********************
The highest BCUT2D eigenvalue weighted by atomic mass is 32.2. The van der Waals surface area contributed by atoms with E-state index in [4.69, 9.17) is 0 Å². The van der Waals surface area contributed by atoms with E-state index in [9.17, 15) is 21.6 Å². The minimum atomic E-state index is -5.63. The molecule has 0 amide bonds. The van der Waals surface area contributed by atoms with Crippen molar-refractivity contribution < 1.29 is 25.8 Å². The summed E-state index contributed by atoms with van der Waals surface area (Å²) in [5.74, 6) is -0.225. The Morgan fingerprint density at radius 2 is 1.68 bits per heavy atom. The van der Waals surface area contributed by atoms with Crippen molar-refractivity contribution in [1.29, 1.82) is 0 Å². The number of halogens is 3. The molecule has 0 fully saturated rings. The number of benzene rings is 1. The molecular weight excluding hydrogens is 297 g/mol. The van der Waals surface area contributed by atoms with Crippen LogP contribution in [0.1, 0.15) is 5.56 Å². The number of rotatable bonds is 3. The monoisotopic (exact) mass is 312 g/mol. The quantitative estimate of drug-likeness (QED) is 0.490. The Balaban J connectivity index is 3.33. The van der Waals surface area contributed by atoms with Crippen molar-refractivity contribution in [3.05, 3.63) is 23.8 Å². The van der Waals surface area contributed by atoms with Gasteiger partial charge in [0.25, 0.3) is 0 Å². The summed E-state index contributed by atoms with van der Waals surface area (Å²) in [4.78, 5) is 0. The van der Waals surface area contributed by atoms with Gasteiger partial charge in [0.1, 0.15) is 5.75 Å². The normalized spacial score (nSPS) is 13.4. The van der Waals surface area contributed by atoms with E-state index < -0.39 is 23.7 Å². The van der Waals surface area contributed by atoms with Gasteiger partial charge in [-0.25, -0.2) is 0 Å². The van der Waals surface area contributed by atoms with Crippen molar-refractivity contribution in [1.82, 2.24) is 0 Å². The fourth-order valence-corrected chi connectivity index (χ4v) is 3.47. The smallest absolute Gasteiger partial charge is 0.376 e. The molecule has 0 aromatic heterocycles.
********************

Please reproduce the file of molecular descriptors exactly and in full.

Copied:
The highest BCUT2D eigenvalue weighted by atomic mass is 32.2. The van der Waals surface area contributed by atoms with E-state index in [4.69, 9.17) is 0 Å². The van der Waals surface area contributed by atoms with E-state index in [9.17, 15) is 21.6 Å². The minimum atomic E-state index is -5.63. The molecule has 0 amide bonds. The van der Waals surface area contributed by atoms with Crippen molar-refractivity contribution < 1.29 is 25.8 Å². The summed E-state index contributed by atoms with van der Waals surface area (Å²) in [5.74, 6) is -0.225. The Morgan fingerprint density at radius 2 is 1.68 bits per heavy atom. The van der Waals surface area contributed by atoms with Crippen molar-refractivity contribution in [1.29, 1.82) is 0 Å². The number of halogens is 3. The molecule has 0 fully saturated rings. The number of benzene rings is 1. The molecular weight excluding hydrogens is 297 g/mol. The van der Waals surface area contributed by atoms with Crippen LogP contribution in [0.1, 0.15) is 5.56 Å². The number of rotatable bonds is 3. The monoisotopic (exact) mass is 312 g/mol. The quantitative estimate of drug-likeness (QED) is 0.490. The Balaban J connectivity index is 3.33. The van der Waals surface area contributed by atoms with Crippen molar-refractivity contribution in [3.05, 3.63) is 23.8 Å². The van der Waals surface area contributed by atoms with Gasteiger partial charge in [0.25, 0.3) is 0 Å². The summed E-state index contributed by atoms with van der Waals surface area (Å²) in [4.78, 5) is 0. The van der Waals surface area contributed by atoms with Gasteiger partial charge in [0.1, 0.15) is 5.75 Å². The normalized spacial score (nSPS) is 13.4. The van der Waals surface area contributed by atoms with E-state index < -0.39 is 23.7 Å². The van der Waals surface area contributed by atoms with Gasteiger partial charge in [-0.25, -0.2) is 0 Å². The van der Waals surface area contributed by atoms with Crippen molar-refractivity contribution in [1.82, 2.24) is 0 Å². The fourth-order valence-corrected chi connectivity index (χ4v) is 3.47. The smallest absolute Gasteiger partial charge is 0.376 e. The molecule has 0 aromatic heterocycles.